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    Given any current SSD (since early 2011), the R r/w speeds do not make a drive faster or slower in real world use. Sure the 'scores' on benchmarks change - but that is not how a workstation/notebook computer is normally used.

    The response latency of the nand during read/write operations is what is mostly reponsible for the 'feel' of the SSD in actual use.

    To see a noticeable difference in how SSD's operate - you need a current platform that can not only show them off, but also not hinder them too.

    A SNB platform with an i7 and at least 8GB RAM (16GB RAM recommended) is what will show off SSD differences if there are any.

    To put this in perspective:

    An Intel 510 Series 250GB SSD (partitioned to use only 100GB and the rest left 'unallocated') on an i7 SNB platform with 32GB RAM 'scores' a 7.8 in WEI. With a 4.4GHz O/C, this system is simply the fastest and snappiest system I have ever used.

    An M4 256GB SSD (partitioned as the Intel 510, above) on a mobile i7 platform with 16GB RAM 'scores' a 7.9 in WEI. It is maybe 2-5% 'snappier' than the Intel 510 (with a R w score of ~4.5 times less than the M4 and a R r score ~33% less than the M4) when the storage sub-system is the constraining factor.

    When the Intel based platform was also at 16GB RAM - the 'better' M4's storage sub-system R r/w 'scores' were not enough to produce more work - the horsepower of the Intel 510 based better cpu was more than enough to offset the better R r/w benchmarks the M4 could produce.

    When the M4 and the Intel were switched and the M4 was used on the higher end platform; there was less work produced than with the nominally lower performing (in benchmarks) Intel SSD - the Sequentials really do play a part in overall performance and it really shows.

    When pushed, the current offerings are at least double (in my case closer to 10x) more 'worthy' than an 80GB X25-M - especially if it is a 'gen 1' model - given that the platform and usage we put them on will be both current and 'real world'.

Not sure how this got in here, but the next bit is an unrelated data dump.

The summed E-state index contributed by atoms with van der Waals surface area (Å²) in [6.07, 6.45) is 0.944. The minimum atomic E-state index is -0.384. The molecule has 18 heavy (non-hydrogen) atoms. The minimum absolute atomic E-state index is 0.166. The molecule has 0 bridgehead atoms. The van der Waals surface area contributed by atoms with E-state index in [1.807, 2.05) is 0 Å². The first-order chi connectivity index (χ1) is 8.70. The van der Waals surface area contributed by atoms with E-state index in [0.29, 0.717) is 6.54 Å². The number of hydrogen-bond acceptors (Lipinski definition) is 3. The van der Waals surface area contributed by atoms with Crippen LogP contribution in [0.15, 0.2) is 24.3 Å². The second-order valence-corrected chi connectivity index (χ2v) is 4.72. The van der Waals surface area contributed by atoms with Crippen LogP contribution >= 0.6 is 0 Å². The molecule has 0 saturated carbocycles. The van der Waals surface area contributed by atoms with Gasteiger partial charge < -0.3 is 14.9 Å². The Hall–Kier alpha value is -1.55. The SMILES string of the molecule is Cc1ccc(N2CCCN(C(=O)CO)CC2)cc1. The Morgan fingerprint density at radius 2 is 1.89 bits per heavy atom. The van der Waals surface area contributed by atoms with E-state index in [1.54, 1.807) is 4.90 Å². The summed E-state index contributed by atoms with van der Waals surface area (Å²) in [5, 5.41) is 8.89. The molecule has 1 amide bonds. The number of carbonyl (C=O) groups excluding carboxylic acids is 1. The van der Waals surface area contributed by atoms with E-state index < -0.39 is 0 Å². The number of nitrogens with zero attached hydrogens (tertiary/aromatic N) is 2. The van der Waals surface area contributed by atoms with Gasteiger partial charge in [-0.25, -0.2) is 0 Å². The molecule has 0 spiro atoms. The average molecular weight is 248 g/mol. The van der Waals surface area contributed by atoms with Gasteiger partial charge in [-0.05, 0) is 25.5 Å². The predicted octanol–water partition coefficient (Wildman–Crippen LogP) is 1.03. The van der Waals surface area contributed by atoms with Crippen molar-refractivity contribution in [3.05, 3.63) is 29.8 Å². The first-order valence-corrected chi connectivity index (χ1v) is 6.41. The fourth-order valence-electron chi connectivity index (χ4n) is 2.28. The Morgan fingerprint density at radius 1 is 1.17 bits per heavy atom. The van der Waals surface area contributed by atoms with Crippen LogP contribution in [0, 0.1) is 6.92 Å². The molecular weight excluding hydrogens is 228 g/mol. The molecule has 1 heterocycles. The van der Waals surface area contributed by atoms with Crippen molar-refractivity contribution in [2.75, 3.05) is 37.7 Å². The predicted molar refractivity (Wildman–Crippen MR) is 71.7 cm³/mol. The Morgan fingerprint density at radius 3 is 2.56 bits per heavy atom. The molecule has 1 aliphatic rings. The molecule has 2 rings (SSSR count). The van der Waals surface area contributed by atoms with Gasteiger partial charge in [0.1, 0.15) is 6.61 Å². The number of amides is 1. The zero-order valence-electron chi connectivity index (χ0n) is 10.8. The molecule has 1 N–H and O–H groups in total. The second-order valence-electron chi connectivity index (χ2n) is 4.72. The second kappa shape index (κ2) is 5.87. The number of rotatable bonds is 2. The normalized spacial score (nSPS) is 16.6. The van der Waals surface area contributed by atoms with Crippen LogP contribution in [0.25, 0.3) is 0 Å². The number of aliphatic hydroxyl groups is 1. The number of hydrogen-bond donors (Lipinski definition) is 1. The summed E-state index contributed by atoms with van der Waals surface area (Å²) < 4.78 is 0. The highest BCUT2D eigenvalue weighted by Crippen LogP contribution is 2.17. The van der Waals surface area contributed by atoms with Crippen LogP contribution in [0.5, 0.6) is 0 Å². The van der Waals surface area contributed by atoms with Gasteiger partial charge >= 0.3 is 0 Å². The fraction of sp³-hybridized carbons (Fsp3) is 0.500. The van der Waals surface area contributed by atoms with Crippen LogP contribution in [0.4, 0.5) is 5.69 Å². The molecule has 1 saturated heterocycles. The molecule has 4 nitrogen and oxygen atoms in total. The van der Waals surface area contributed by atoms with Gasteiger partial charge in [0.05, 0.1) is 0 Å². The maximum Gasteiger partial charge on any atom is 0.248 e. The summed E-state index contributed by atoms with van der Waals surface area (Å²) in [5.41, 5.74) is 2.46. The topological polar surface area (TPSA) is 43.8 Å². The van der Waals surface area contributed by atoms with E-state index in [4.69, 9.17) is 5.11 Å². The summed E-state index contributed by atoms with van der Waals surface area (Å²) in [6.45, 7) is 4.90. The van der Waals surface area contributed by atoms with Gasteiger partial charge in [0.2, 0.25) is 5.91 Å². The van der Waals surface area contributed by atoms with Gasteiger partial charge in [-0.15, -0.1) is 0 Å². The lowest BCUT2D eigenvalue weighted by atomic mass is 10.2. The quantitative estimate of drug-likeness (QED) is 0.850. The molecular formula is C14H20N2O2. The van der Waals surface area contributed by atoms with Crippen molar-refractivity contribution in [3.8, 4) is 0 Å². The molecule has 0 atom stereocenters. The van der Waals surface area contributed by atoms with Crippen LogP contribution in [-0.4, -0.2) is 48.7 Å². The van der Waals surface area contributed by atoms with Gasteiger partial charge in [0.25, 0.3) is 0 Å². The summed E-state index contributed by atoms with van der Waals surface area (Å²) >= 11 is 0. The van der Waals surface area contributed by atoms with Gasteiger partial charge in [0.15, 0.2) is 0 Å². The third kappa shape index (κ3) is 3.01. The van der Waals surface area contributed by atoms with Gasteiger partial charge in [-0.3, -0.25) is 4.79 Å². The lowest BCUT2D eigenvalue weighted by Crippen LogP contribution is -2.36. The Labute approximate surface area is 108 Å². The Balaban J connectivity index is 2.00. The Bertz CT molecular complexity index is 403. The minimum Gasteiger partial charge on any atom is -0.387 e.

See:
    AnandTech - The Crucial m4 SSD Update: Faster with FW0009



    So, on a SATA2 platform (and all that entails...) it is not the SSD's that have not improved - it is the platform that is holding them back.

    The 'need' and the 'wow' factor of an SSD is best shown on a fully optimized current platform with at least 16GB RAM - and even then, over a state of the art mechanical drive setup, it needs a certain usage scenario to be 'worth it', imo. Unless all we're doing is trying to impress ourselves and our friends with the 'snappiness' our system has.

    Point: an i7 SNB platform is simply starving for RAM at 8GB.

    16GB makes it come alive (even with an SSD + 8GB RAM initally) and 32GB sets it free. I'm talking just 'snappiness' here - if your workload also demands the high capacity RAM for the smoothest, most lag-free workflow (ie: gaming, video/photo editing, VM's, etc) - then sticking to 8GB (or, horror! less) is like racing at Daytona on Wal-Mart tires.

    With prices much more reasonable for 8GB RAM modules, these 'ideal' configs are within almost anyone's reach.

    See:
    Newegg.ca - Patriot Signature 8GB 204-Pin DDR3 SO-DIMM DDR3 1333 (PC3 10600) Laptop Memory Model PSD38G13332S

    See:
    Newegg.ca - Patriot Gamer 2 Series 8GB 240-Pin DDR3 SDRAM DDR3 1333 (PC3 10666) Desktop Memory Model PG38G1333EL



    Why am I concentrating on everything other than the SSD's in this post? Because the platform+cpu+ram combo make a bigger difference in real world performance (and 'snap') than any current modern SSD does.

    When storage sub-systems are RAM (speed-wise) based, I'll change my opinion - depending on the specific workload in question. ;)